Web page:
PM directs team to proceed with telecom privatization, liberalization
Prime Minister Abiy Ahmed (PhD) directed his macroeconomic reform team and the Privatization Advisory Council members to proceed with the process of privatizing 40 percent of Ethio-telecom as well as liberalizing the telecom market by issuing two service provider licenses. The PM directed his team on Monday, October 26, 2020 at the final consultation report after discussing with stakeholders.
The report was presented by the Ethiopian Telecommunications Authority (ECA), the Ministry of Finance (MoF) and Ethio-Telecom to the PM and members of the macroeconomic as well as the advisory council.
Presenting his report, Balcha Reba, the Director General of the ECA, said consultations were held with various telecom service providers, ICT service providers, ICT using companies and experts in the field. He went on to add that consultations were also held with those who have raised issues relating to the compatibility of the telecoms sector reform objectives and the macroeconomic reforms including reform measures taken over the past two years, frequency bands to be provided through bidding, infrastructure development and infrastructure construction companies, universal access and service, scope and type of the licenses to be issued, the bid process as well as national roaming.
Accordingly, participants asked for the compatibility of the licensees’ activities in the country with the investment proclamation and regulation. In this regard, concerns were raised regarding the provision that leaves retail businesses to the local people being breached as the licensees are going to sell sim cards and mobile apparatus at their shops.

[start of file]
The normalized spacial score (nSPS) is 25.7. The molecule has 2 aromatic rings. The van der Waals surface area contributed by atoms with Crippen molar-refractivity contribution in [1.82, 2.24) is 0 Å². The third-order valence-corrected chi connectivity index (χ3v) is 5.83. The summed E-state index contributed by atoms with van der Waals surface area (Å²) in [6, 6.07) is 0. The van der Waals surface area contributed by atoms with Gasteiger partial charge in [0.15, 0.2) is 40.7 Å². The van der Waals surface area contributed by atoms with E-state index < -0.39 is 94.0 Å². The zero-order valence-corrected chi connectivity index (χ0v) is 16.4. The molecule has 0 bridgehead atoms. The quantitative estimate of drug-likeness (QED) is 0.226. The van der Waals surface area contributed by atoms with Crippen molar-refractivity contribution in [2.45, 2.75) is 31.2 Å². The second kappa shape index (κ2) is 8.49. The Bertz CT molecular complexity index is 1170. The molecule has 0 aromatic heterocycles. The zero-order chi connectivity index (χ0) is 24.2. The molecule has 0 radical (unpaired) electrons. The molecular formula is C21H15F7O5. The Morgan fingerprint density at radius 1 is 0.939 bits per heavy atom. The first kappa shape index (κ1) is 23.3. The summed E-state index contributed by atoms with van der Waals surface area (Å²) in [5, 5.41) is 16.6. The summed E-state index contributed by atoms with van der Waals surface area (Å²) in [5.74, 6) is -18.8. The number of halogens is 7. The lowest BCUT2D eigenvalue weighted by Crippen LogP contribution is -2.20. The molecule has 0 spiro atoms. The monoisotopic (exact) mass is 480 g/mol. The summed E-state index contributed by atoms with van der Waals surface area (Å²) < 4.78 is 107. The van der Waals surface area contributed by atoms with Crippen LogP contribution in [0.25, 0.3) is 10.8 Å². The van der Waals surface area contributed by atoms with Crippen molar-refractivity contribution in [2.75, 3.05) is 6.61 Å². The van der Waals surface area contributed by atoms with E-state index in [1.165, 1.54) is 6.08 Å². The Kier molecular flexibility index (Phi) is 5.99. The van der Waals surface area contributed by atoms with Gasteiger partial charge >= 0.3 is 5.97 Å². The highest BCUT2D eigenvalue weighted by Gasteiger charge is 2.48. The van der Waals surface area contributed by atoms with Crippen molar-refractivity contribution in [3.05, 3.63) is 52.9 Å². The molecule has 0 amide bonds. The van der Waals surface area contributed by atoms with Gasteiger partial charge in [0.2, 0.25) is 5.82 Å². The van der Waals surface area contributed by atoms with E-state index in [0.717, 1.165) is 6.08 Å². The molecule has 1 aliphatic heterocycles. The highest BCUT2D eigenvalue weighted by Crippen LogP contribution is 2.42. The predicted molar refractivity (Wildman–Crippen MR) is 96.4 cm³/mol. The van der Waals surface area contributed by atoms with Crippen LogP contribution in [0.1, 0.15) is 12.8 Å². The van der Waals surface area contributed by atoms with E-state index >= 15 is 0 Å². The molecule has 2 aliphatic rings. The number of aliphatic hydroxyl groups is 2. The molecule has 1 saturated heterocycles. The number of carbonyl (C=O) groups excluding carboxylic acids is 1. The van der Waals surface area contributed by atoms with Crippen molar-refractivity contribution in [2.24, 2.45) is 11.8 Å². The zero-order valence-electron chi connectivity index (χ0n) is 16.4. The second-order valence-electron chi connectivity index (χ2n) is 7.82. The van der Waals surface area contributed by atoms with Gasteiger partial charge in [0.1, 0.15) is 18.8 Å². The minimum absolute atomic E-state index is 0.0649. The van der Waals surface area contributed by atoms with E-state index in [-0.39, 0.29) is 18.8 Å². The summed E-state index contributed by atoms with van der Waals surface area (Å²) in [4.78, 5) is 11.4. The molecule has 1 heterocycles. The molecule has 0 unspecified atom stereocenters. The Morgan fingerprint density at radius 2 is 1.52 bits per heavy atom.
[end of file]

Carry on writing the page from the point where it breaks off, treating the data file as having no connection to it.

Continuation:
In his response to the concern raised, Balcha said that the operators will be allowed to sell their sim-cards while they can sell mobile apparatus along with the sim. However, they cannot be involved in the retail of mobile phones. They can also provide post-sales support, since all are international practices in the sector.
On top of this, telecom service providers will be required to provide free of charge services to non-profit entities for the public good.
The Authority has availed five bands for service providers. New operators will be given 80MHZ band, while ethio-telecom gets a 100MHZ of the total bands. From the 800MHZ band, all operators including ethio telecom will have 10MHZ. From the 900MHZ and 1800MHZ bands, new entrants will be given 10MHZ and 20MHZ bands respectively, while ethio telecom will retain 15MHZ and 35MHZ from each band. Each operator will be assigned 20 MHZ from the rest 2100MHZ and 2600MHZ.
According to Balcha, participants raised concerns regarding a digital financing option which is not allowed to foreign entities including the new operators entering the market. They stressed that this ban could affect the gains from the two licenses to be issued soon.
Balcha made recommendations to the National Bank of Ethiopia (NBE) to reconsider as participants indicated that allowing ethio telecom to engage in digital banking and banning others could create unfair competition in the market.